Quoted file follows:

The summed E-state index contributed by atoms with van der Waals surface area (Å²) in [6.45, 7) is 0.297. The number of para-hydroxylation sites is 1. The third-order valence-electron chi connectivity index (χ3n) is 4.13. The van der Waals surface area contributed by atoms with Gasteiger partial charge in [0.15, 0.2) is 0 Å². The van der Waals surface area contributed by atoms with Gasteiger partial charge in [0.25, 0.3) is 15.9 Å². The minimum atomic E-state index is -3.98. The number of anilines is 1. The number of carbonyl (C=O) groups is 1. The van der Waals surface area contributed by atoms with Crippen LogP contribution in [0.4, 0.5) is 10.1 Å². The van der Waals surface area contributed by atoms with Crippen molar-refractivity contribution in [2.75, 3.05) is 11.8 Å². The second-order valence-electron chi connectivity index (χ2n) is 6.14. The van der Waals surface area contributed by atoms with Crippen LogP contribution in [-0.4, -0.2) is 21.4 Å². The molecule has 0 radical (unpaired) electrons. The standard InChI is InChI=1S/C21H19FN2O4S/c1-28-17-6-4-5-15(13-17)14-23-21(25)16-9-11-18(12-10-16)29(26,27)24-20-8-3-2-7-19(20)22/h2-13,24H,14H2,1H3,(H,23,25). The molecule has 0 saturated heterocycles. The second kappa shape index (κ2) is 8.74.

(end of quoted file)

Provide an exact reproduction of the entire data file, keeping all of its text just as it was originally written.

The summed E-state index contributed by atoms with van der Waals surface area (Å²) in [6.45, 7) is 0.297. The number of para-hydroxylation sites is 1. The third-order valence-electron chi connectivity index (χ3n) is 4.13. The van der Waals surface area contributed by atoms with Gasteiger partial charge in [0.15, 0.2) is 0 Å². The van der Waals surface area contributed by atoms with Gasteiger partial charge in [0.25, 0.3) is 15.9 Å². The minimum atomic E-state index is -3.98. The number of anilines is 1. The number of carbonyl (C=O) groups is 1. The van der Waals surface area contributed by atoms with Crippen LogP contribution in [0.4, 0.5) is 10.1 Å². The van der Waals surface area contributed by atoms with Crippen molar-refractivity contribution in [2.75, 3.05) is 11.8 Å². The second-order valence-electron chi connectivity index (χ2n) is 6.14. The van der Waals surface area contributed by atoms with Crippen LogP contribution in [-0.4, -0.2) is 21.4 Å². The molecule has 0 radical (unpaired) electrons. The standard InChI is InChI=1S/C21H19FN2O4S/c1-28-17-6-4-5-15(13-17)14-23-21(25)16-9-11-18(12-10-16)29(26,27)24-20-8-3-2-7-19(20)22/h2-13,24H,14H2,1H3,(H,23,25). The molecule has 0 saturated heterocycles. The second kappa shape index (κ2) is 8.74.